SENATE BILL REPORT
This analysis was prepared by non-partisan legislative staff for the use of legislative members in their deliberations. This analysis is not a part of the legislation nor does it constitute a statement of legislative intent.
As Reported by Senate Committee On:
Higher Education, January 26, 2017
Ways & Means, February 24, 2017
Title: An act relating to financial literacy information for students at institutions of higher education.
Brief Description: Requiring live financial literacy seminars for students at institutions of higher education. [Revised for 1st Substitute: Requiring financial literacy seminars for students at institutions of higher education.]
Sponsors: Senators Bailey, Wilson, Angel, Zeiger and Darneille.
Committee Activity: Higher Education: 1/24/17, 1/26/17 [DP-WM].
Ways & Means: 2/15/17, 2/24/17 [DPS].
SENATE COMMITTEE ON HIGHER EDUCATION
Majority Report: Do pass and be referred to Committee on Ways & Means.
Signed by Senators Wilson, Chair; Bailey, Vice Chair; Palumbo, Ranking Minority Member; Baumgartner and Frockt.
Staff: Clint McCarthy (786-7319)
SENATE COMMITTEE ON WAYS & MEANS
Majority Report: That Substitute Senate Bill No. 5100 be substituted therefor, and the substitute bill do pass.
Signed by Senators Braun, Chair; Brown, Vice Chair; Rossi, Vice Chair; Honeyford, Vice Chair, Capital Budget ; Frockt, Assistant Ranking Minority Member, Capital Budget; Bailey, Becker, Conway, Darneille, Fain, Hasegawa, Keiser, Miloscia, Pedersen, Rivers, Schoesler, Warnick and Zeiger.
Staff: Michele Alishahi (786-7433)
Background: In 2012, the Legislature directed the Office of Student Financial Assistance, within the Washington Student Achievement Council (WSAC), to provide online financial aid counseling curriculum to all higher education institutions participating in the State Need Grant (SNG) program. The curriculum must include, but not be limited to:
an explanation of SNG program rules;
information on scholarships and work study options;
an overview of student loan options and consequences;
an overview of financial literacy;
average salaries for a range of jobs;
perspectives from students who are or were recipients of financial aid, including loans; and
contact information for local financial aid resources and the Federal Student Aid Ombudsman’s Office.
The higher education institutions are required to take reasonable steps to ensure that each SNG recipient receives information by directly referencing or linking to a website on the Conditions of Award statement provided to each recipient. Institutions may also require non-SNG students to participate in all or portions of the counseling. The curriculum is available on WSAC's Ready, Set, Grad website. Additionally, federal law requires a school to ensure that federal loan borrowers fulfill entrance and exit counseling requirements in person, by an audio-visual presentation, or electronically.
Summary of Bill (First Substitute): Subject to appropriations, by the 2017-18 academic year, each institution of higher education must take reasonable steps to ensure each enrolled student participates in a financial literacy seminar. The seminar must include information being provided to SNG recipients under current law.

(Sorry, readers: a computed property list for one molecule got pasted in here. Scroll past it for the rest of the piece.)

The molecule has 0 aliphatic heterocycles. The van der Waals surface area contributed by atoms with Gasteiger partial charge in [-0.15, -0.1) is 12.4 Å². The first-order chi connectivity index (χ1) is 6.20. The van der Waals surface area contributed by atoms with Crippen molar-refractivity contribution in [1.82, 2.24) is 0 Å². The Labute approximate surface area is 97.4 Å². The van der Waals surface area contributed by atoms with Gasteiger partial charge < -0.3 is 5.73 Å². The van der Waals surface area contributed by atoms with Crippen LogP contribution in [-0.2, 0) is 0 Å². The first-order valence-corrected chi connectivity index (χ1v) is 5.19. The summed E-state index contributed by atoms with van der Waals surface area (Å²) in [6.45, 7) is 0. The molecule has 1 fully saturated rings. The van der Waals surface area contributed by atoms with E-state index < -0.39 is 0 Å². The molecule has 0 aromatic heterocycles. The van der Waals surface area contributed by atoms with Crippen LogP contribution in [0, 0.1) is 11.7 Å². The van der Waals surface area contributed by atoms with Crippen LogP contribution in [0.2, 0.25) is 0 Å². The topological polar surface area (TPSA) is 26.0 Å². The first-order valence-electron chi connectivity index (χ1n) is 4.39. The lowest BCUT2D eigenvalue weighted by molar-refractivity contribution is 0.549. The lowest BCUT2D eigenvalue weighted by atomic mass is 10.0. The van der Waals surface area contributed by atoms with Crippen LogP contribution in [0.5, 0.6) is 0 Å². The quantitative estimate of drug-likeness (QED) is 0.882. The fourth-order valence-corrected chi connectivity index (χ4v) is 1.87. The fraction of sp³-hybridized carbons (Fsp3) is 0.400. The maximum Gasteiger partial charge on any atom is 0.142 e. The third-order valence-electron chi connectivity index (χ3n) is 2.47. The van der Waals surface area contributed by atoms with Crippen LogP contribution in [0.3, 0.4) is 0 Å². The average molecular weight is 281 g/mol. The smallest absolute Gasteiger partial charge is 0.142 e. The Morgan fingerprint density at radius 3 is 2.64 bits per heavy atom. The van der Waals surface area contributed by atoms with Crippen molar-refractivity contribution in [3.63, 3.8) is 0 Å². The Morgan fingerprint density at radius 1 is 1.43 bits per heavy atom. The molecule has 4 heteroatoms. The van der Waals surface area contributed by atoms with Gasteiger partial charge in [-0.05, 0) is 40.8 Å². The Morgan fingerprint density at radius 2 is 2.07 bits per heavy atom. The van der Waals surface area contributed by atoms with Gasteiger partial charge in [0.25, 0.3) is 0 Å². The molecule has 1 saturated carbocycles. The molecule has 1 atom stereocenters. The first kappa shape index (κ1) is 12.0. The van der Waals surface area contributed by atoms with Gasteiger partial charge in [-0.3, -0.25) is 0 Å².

The institutions are encouraged to present the seminars during student orientation or as early as possible in the academic year.
EFFECT OF CHANGES MADE BY WAYS & MEANS COMMITTEE (First Substitute):
Removes the requirement that the financial literacy seminars must be “live.”
Removes the Student Achievement Council’s role as consultant to the higher education institutions.
Adds a subject to appropriation provision to the financial literacy seminar requirement.
Fiscal Note: Available.
Creates Committee/Commission/Task Force that includes Legislative members: No.
Effective Date: Ninety days after adjournment of session in which bill is passed.
Staff Summary of Public Testimony on Original Bill (Higher Education): PRO: Broadly speaking, there is clearly a need for increasing the level of financial literacy amongst students who take out loans to pay for college. The bill is intended to give students an opportunity to see what lies ahead before they sign on the dotted line. A live financial seminar is a good first step in helping college students make smarter financial decisions and allows students to ask questions. In-person seminars are an important tool in making students more aware of the ramifications of the financial choices they make.
OTHER: As the legislation moves forward, a one time seminar for incoming students cannot be the "end all be all." This is something that needs to start in the K-12 system and with parents and families. Institutions would like to have maximum flexibility to implement, and be able to include pre-existing programs.
Persons Testifying (Higher Education): PRO: Cody Eccles, Council of Presidents; Laura Baird, Attorney General's Office.
Persons Signed In To Testify But Not Testifying (Higher Education): No one.
Staff Summary of Public Testimony on Original Bill (Ways & Means): The committee recommended a different version of the bill than what was heard. PRO: If we do not educate our students and their parents about student debt, we will see a huge problem in our country. We now have over $13 trillion in student debt at the federal level. People need to understand what it means to sign on the dotted line. That is what this bill intends to do.
Persons Testifying (Ways & Means): PRO: Senator Barbara Bailey, Prime Sponsor.
Persons Signed In To Testify But Not Testifying (Ways & Means): No one.